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Slavery and Abolition

Slave narratives: digital, microfilm, and print collections

The American Slave: A Composite Autobiography, edited by George P. Rawick.  (Westport, Conn.: Greenwood Press, 1972-1979) (F) E444 .A447 1972 with suppl. 1 and 2 

v.1. From Sundown to sunup.—v.2. South Carolina narratives, part 1 and part 2.—v.4. Texas narratives, part 1 and part 2.—v.6. Alabama and Indiana narratives.-- v.7. Oklahoma and Mississippi narratives.-- v.8. Arkansas narratives, part 1 and part 2.—v.9. Arkansas narratives, part 3 and part 4.—v.10. Arkansas narratives, part 5 and part 6.—v.11. Arkansas narratives, part 7 and Missouri narratives.—v.12. Georgia narratives.--v.13. Georgia narratives, part 3 and part4.—v.14. North Carolina narratives, part 1.--v.15. North Carolina narratives, part 2.--v.16. Kansas, Kentucky, Maryland, Ohio, Virginia and Tennessee.--v.17. Florida narratives.

Volumes below are not yet available in electronic format. Location: (F) E444 .A447 1972

v. 4 and v.5. Texas narratives, part 1 and 2, part 3 and 4

v. 18. Unwritten history of slavery (Fisk University)

v. 19. God struck me dead (Fisk University)

Suppl. 1: 1. Alabama narratives.--v. 2. Arkansas, Colorado, Minnesota, Missouri, and Oregon and Washington narratives.--v. 3. Georgia narratives, part 1.--v. 4. Georgia narratives, part 2.--v. 5.Indiana and Ohio narratives.--v. 6. Mississippi narratives, part 1.--v. 7. Mississippi narratives, part 2.--v. 8. Mississippi narratives, part 3.--v. 9. Mississippi narratives, part 4.--v. 10. Mississippi narratives, part 5.--v. 11. North Carolina and South Carolina narratives.--v. 12. Oklahoma narratives

Suppl.  2: v. 1. Alabama, Arizona, Arkansas, District of Columbia, Florida, Georgia, Indiana, Kansas, Maryland, Nebraska, New York, North Carolina, Oklahoma, Rhode Island, South Carolina, Washington narratives.--v. 2. Texas narratives, part 1.—v.3. Texas narratives.—v.4. Texas narratives, part 3.—v.5. Texas narratives, part 4.—v.6.Texas narratives, part 5.—v.7. Texas narratives, part 6.-- v. 8. Texas narratives, part 7.-- v 9. Texas narratives, part 8.—v.10. Texas narratives, part 9.

American Slave Narratives: An Online Anthology

“This web site provides an opportunity to read a sample of these narratives, and to see some of the photographs taken at the time of the interviews. The entire collection of narratives can be found in George P. Rawick, ed., The American Slave: A Composite Autobiography (Westport, Conn.: Greenwood Press, 1972-79) (F) E444 .A447 1972

Born in Slavery: Slave Narratives from the Federal Writer’s Project, 1936-1938.

Contains more than 2,300 first-person accounts of slavery and 500 black-and-white photographs of former slaves.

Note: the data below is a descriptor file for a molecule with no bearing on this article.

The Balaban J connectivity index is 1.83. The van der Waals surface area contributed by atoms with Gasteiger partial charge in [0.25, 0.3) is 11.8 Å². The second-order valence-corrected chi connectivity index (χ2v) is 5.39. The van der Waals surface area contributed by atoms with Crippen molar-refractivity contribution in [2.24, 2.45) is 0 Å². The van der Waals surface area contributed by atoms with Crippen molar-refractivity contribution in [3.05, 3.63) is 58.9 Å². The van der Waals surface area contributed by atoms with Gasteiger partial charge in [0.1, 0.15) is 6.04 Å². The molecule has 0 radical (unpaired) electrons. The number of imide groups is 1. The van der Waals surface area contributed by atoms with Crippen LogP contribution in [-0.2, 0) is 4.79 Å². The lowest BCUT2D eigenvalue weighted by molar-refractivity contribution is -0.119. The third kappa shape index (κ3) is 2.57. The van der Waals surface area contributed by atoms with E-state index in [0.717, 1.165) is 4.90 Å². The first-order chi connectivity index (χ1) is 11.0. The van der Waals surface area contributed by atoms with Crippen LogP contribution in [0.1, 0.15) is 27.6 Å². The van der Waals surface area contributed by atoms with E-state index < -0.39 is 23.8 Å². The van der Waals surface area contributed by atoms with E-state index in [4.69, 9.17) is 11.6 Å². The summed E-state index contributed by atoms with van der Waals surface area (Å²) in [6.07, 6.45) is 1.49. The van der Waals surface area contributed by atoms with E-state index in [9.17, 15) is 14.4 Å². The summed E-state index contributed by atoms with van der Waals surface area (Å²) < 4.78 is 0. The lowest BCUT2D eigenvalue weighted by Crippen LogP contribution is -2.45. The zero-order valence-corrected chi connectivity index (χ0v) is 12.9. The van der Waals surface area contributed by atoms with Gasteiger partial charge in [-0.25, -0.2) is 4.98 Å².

Documentating the American South: North American Slave Narratives

"North American Slave Narratives" collects books and articles that document the individual and collective story of African Americans struggling for freedom and human rights in the eighteenth, nineteenth, and early twentieth centuries. This collection includes all the existing autobiographical narratives of fugitive and former slaves published as broadsides, pamphlets, or books in English up to 1920. Also included are many of the biographies of fugitive and former slaves and some significant fictionalized slave narratives published in English before 1920.

Slave Narratives, A Folk History of Slavery in the United States from Interviews with Former Slaves

ReCap Microfilm 1083.341          11 reels

Collection of first-person accounts of slavery, prepared by the Federal Writers' project, 1936-1938. Narratives were digitized by the Library of Congress as part of the American Memory Project.  Born in Slavery: Slave Narratives from the Federal Writer’s Project, 1936-1938.

Southern University. John B. Cade Library.Slave Narratives Collection - Opinions Regarding Slavery: Slave Narratives. 1822-1865

"The archives are a series of letters and documents of interviews with slaves that focus on the thoughts of slaves about slave owners, abuse, clothing, religious life, superstitions and religion in their communities."  See also, John B. Cade, "Out of the Mouths of Ex-Slaves," Journal of Negro History, volume 20, number 3 (July 1935), pp.294-337.

Voices from the Days of Slavery

“Twenty-three interviewees, born between 1823 and the early 1860s, discuss how they felt about slavery, slaveholders, coercion of slaves, their families, and freedom.  It is important to note that all of the interviewees spoke sixty or more years after the end of their enslavement, and it is their full lives that are reflected in these recordings.”